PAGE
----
The Manafort indictment is the topic of a column that I will be posting here later. In the meantime, though, at least one point is worth paying attention to that I haven't yet seen raised elsewhere. It appears that the government is now going to take the position that consulting to a foreign political party or politician requires registering as a foreign agent, disclosing all your fees and bringing them all back into the U.S. with full taxes paid on them. Is it going to apply this standard only to Paul Manafort? Or is it going to apply the standard evenly and equally to consultants on all sides? NPR reported in 2014, for example, that the British conservative party had hired former Obama campaign aide Jim Messina, and that the British politician Ed Milliband had hired "Obama campaign mastermind" David Axelrod. American consultant Stanley Greenberg has reportedly worked for the Israeli Labor Party.
A 2009 Politico story by Ben Smith and Kenneth P. Vogel reported:
In Kiev and Kharkiv and other cities in Ukraine, American political consultants who worked against one another in Iowa and New Hampshire and then in the general election are facing off again in a somewhat surreal Eastern European replay of the 2008 campaign.
The firm headed by Hillary Clinton's former chief strategist, Mark Penn, is helping run incumbent President Victor Yushchenko's campaign. Meanwhile Paul Manafort, whose firm worked on Republican John McCain's losing effort, and Tad Devine, a top strategist on the Democratic presidential campaigns of Al Gore in 2000 and John Kerry in 2004, are consulting for Victor Yanukovych, the pro-Russian frontrunner in the polls.
For Penn, Manafort and Devine, foreign elections have been a lucrative source of business for years. But for the Chicago-based media consulting firm AKPD, the contract to help guide Prime Minister Yulia Tymoshenko's campaign is part of a new, growth area of business that presented itself after the firm helped Barack Obama win the White House last fall.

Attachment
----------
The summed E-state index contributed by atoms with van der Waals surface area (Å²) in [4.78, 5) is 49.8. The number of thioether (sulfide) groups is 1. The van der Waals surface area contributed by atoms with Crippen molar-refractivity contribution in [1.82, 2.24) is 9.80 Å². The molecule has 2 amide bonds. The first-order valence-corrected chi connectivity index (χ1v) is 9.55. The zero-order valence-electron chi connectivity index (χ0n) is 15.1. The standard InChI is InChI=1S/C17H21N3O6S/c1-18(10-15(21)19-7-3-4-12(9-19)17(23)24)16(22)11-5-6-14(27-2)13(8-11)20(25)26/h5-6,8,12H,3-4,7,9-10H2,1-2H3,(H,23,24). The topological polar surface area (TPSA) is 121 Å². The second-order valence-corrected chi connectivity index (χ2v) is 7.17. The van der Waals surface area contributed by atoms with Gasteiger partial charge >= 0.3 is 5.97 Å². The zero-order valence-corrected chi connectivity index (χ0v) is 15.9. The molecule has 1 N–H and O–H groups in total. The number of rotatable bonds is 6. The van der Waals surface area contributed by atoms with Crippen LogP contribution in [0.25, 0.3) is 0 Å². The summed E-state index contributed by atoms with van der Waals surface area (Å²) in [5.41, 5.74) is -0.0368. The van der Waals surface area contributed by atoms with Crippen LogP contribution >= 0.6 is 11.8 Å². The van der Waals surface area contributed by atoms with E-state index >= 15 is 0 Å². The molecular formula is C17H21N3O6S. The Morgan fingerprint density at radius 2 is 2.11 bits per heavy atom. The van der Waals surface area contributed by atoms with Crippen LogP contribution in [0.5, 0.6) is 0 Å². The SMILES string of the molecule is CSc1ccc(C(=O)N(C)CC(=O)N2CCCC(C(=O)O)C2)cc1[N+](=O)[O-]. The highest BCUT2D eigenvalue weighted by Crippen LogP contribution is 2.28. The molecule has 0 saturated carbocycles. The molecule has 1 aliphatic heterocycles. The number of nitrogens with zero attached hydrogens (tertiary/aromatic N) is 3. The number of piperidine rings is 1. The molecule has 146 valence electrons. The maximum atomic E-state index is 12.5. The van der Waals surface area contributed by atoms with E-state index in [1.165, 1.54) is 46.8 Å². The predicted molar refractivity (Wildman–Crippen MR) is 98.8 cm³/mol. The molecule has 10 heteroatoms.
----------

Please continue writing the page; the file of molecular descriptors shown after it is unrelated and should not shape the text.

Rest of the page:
I'm not trying to make excuses for Manafort or engage in "whataboutism." Maybe the Democratic strategists scrupulously followed all the laws Manafort allegedly broke. Maybe the difference is that Manafort's activities were not limited to abroad but instead also involved Congress and other American entities. But one of the criticisms of the special prosecutor set-up is that rather than enforcing the law impartially it chooses a victim. As Robert Jackson put it in another context: "It is in this realm — in which the prosecutor picks some person whom he dislikes or desires to embarrass, or selects some group of unpopular persons and then looks for an offense, that the greatest danger of abuse of prosecuting power lies." So it would be worth exploring. One could make a case that the Foreign Agents Registration Act is itself an infringement on the First Amendment rights of speech and petition, and that Manafort's tax issues, such as they may be, are better handled as a civil not criminal matter. As for the 18 USC 1001 count leveled against Manafort, well, he may want to say a prayer for the health of Justice Ruth Bader Ginsburg.